Meridian students raise awareness for Tigray

The Tigray Genocide, which began in 2020, has claimed the lives of many Ethiopian citizens of Tigrayan descent, and this global event has now sparked action amongst Meridian students.

(Left to Right) Sophomore Adam Belouad, freshman Samantha Gabrl, sophomores Elbetel Kiros, and Bethany Michael smile behind the bake sale stand on the morning of January 21. (Photo courtesy of Elbetel Kiros)

Tigray is a region in northern Ethiopia, a country located on the horn of Africa, that holds approximately six percent of the country’s population. Tigray People’s Liberation Front (TPLF), the regional government of Tigray, governed Ethiopia for several decades despite being the minority group in the country, before Abiy Ahmed’s appointment as the prime minister of Ethiopia. His election marked the beginning of significant unrest in Tigray. 

On November 4, 2020,  Ahmed ordered a military offense against regional forces in Tigray, following months of escalating disagreements between TPLF and the Ethiopian government. While the prime minister promised to only attack military bases, the Ethiopian government initiated ethnic cleansing, profiling, and genocide against the civilians of Tigray. 

Over the past two years, the civilians of Tigray have had limited access to food, water, electricity, telecommunication, healthcare, aid, and banking access. The Ethiopian and Eritrean governments have perpetrated acts of ethnic cleansing, ethnic profiling, sexual violence, man-made famine, and massacres. Over 600,000 lives have been lost, 2.3 million children are in need of humanitarian access, 5.2 million people are in need of emergency aid, over 2 million people are on the brink of famine, 120,000+ refugees fled to Sudan, and 80% of health facilities have been looted and or destroyed. Additionally, tens of thousands of Tigrayans across all regions of Ethiopia have been abducted, arrested, and ethnically profiled solely due to their Tigrayan heritage.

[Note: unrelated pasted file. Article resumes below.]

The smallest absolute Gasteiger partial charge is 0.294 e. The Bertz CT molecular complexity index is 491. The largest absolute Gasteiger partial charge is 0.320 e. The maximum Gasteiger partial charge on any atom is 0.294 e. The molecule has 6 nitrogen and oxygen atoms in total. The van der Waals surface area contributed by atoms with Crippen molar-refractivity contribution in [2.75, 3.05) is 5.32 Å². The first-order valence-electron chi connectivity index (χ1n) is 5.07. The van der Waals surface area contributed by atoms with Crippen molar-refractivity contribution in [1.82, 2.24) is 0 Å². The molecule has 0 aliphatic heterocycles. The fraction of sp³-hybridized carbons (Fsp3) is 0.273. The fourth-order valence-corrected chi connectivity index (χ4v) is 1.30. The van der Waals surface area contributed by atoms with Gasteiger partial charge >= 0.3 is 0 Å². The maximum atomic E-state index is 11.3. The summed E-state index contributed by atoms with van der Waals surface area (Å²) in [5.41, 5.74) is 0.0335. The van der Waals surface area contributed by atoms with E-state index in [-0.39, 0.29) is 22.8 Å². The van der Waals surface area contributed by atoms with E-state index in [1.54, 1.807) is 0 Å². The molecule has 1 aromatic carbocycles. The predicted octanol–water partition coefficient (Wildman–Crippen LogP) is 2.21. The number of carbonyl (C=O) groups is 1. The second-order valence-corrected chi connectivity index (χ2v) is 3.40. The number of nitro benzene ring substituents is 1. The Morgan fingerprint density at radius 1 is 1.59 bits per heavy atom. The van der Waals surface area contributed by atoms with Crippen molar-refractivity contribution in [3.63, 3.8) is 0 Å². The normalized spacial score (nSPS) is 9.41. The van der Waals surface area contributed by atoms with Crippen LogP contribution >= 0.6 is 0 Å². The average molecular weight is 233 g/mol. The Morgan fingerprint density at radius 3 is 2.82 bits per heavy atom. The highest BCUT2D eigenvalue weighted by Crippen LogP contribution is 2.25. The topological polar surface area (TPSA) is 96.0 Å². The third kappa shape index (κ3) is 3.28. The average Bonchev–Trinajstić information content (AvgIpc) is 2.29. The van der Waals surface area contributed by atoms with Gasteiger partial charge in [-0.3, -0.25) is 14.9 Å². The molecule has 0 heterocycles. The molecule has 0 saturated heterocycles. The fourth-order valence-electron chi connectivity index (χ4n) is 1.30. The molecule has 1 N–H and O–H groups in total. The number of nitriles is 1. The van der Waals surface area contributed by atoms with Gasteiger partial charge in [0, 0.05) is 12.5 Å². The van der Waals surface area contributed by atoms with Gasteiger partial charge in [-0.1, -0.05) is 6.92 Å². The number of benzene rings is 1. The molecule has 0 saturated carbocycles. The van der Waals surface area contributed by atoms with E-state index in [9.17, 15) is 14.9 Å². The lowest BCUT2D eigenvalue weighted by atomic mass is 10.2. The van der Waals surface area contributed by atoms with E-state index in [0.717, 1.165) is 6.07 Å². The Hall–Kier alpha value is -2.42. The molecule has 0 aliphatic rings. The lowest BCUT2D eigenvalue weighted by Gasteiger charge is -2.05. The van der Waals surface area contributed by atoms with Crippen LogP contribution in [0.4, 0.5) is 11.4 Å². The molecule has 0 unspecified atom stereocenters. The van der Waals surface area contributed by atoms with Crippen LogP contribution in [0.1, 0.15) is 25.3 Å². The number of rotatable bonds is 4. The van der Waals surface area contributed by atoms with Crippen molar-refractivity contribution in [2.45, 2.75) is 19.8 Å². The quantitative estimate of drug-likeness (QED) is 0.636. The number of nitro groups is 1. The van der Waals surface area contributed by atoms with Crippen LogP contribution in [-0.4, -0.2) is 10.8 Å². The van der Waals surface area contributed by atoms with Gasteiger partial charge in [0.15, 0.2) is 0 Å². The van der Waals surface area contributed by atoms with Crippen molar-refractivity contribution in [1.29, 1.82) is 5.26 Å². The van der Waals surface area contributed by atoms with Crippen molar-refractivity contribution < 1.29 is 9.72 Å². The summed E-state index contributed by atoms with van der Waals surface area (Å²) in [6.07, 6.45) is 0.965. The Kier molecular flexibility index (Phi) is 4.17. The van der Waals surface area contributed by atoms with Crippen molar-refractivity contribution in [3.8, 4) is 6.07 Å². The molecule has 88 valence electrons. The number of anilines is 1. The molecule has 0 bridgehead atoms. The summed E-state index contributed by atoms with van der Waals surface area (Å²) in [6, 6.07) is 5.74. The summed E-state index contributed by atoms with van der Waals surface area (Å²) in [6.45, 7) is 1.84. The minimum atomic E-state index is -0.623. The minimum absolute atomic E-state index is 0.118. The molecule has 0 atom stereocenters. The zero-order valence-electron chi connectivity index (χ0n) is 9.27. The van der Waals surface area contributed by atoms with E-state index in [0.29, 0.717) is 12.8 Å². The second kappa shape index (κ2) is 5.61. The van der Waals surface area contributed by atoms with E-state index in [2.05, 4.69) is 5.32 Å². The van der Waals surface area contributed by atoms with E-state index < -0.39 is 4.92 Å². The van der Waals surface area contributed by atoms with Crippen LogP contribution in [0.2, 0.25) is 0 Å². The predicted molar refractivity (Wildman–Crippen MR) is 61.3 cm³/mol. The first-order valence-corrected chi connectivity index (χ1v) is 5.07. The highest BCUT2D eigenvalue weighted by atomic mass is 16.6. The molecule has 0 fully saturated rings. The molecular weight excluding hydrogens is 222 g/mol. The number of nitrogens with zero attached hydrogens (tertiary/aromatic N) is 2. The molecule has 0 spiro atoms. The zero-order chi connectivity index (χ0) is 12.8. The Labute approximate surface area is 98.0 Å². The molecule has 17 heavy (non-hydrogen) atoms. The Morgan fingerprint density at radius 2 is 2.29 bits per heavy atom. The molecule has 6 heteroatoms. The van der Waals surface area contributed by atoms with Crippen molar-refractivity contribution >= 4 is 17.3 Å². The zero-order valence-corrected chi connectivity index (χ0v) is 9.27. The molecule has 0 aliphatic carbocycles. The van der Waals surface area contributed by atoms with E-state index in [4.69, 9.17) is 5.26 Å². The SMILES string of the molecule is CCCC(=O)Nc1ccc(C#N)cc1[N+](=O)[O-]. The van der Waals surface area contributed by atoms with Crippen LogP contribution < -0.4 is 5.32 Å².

While acts of ethnic violence have been persisting for the past two years, there has been little global response to the events occurring in African countries. Contrarily, students at Meridian have been raising awareness of this genocide in hopes of educating their community members and bringing the atrocities of the Tigray genocide to light. 

Many students connect back to their Tigrayan heritage and have dedicated personal projects and initiatives with the aim of raising greater awareness about the conflict. Alongside the Black Student Union (BSU), students explored and applied their baking skills in order to make a difference in the lives of those they know back home. Through two bake sales at the Falls Church Farmers Market, they were able to raise over $1,500 for a school in Tigray called Elshaddai Secondary School. The proceeds will assist and support several children who are victims of this ethnic cleansing and have been displaced from their families.  

Sophomore Joyce Tadesse Kassa poses next to her clothing drive, located in the lobby of Meridian. (Photo courtesy of Elbetel Kiros)

The BSU has held several meetings this year exploring different approaches the school could take to raise awareness for the struggles of black lives across the globe with a particular emphasis on the Tigrayan genocide. Every day on the morning announcements, leaders of the BSU remind students to stay aware and informed on current events around the world. 

“It is imperative that we speak up about the genocide that is currently occurring in Ethiopia,” BSU teacher sponsor Patrick Garland said.

Bethany Michael, co-president of BSU, also expressed her enthusiasm for the school’s efforts to raise awareness for Tigray. “I’ve been really happy with Meridian stepping up to raise awareness about the genocide in Tigray. It’s been such a big thing on all of my family’s minds, so to be able to help with the bake sale, and the announcements and have the cooperation of the BSU has been refreshing,” emphasized Michael.

Additionally, sophomore Joyce Tadesse Kassa organized a clothing drive for Tigray in front of Meridian and Henderson for her MYP Personal Project. The clothing collected will also be donated to the children displaced from their families at Elshaddai Secondary School.

“It’s been really inspiring to see how willing the students and the community have been to help the people of Tigray,” said Tadesse Kassa.